Table 1 Inflammatory biomarkers in the diagnosis of asthma and COPD
The following studies have attempted to include biomarker analyses as diagnostic tools in order to assess the prevalence of overlapping asthma and COPD in patients with respiratory disease. A descriptive study by Tamada et al40 used fractional exhaled nitric oxide (FeNO; 35 ppb cutoff value) as the diagnostic standard of ACOS in a population of patients with COPD, revealing a prevalence of 16%. However, some caution is required in the interpretation of these results, although FeNO has been shown to be a diagnostic biomarker in patients with asthma, data in patients with COPD are less consistent, possibly due to the confounding influence of smoking.47–49 The biomarker profiles of patients with asthma, COPD and overlapping asthma and COPD were assessed in a study by Iwamoto et al.50 The authors found that patients with overlapping asthma and COPD and COPD alone had a similar biomarker profile in plasma surfactant protein A, the soluble form of receptor for advanced glycation of end-products, and sputum myeloperoxidase levels, which differed from the profile in patients with asthma. In addition, elevated levels of sputum neutrophil gelatinase-associated lipocalin were observed in patients with overlapping asthma and COPD versus COPD alone, highlighting potential differences in the underlying mechanisms of these diseases and representing a finding that may warrant further study.50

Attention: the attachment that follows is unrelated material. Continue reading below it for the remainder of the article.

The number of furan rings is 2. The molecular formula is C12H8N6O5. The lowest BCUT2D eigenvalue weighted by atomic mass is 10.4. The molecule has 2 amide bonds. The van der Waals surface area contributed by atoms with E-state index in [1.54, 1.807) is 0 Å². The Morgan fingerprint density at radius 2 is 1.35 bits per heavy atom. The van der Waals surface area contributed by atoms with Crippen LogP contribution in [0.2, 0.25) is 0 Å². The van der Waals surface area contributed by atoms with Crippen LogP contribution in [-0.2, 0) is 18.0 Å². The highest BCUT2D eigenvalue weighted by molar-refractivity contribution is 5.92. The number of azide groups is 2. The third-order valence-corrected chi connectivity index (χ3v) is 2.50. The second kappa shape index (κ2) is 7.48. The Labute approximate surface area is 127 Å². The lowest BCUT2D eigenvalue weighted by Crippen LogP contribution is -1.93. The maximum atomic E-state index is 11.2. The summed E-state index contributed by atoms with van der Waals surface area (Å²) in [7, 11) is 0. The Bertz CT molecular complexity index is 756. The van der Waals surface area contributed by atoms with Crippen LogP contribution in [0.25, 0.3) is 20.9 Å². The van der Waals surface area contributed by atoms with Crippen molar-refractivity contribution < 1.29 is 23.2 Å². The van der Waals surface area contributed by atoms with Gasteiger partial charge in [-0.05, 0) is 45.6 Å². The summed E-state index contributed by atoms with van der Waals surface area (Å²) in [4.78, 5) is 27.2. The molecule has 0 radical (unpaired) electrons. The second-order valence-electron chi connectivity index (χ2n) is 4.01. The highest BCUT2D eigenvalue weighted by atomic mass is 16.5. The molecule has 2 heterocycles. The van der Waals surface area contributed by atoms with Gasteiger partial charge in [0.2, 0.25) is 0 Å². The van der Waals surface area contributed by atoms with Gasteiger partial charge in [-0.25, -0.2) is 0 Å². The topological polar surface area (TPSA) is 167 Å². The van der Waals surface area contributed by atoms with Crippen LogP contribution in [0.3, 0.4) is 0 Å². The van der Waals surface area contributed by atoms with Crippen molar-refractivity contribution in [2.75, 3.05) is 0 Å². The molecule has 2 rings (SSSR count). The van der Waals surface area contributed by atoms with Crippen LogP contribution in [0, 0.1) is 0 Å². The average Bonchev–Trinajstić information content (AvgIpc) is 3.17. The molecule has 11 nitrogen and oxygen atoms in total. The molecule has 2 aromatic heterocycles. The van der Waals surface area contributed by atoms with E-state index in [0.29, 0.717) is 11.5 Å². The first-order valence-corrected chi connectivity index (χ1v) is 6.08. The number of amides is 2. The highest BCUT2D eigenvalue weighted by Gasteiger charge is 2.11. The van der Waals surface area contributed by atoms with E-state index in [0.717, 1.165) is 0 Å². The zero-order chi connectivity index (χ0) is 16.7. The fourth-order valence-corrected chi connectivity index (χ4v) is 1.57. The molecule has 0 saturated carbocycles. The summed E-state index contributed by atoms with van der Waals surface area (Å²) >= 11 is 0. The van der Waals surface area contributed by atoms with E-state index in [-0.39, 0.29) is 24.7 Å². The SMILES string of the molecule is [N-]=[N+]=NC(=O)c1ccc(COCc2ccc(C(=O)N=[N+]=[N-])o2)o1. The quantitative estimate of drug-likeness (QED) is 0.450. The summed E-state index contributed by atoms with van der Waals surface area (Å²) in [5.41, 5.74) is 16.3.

A study by Ghebre et al22 used sputum cytokine profiling to determine the existence of distinct and overlapping groups of patients with COPD and/or asthma (as defined by the GINA/GOLD guidelines). Three main clusters were identified: Cluster 1 was asthma predominant with evidence of eosinophilic inflammation and increased type 2 T-helper (Th-2) inflammatory mediators; Cluster 2 contained an asthma and COPD overlap group, with predominately neutrophilic airway inflammation and elevated levels of IL-1β and tumor necrosis factor-α and increased bacterial colonization; Cluster 3 was a COPD predominant group with mixed granulocytic airway inflammation and high sputum IL-6 and chemokine ligand 13 levels, and eosinophilic inflammation in some subjects.22 Despite potential implications for stratified management targeting inflammatory pathways, the results of this small study require confirmation in future studies.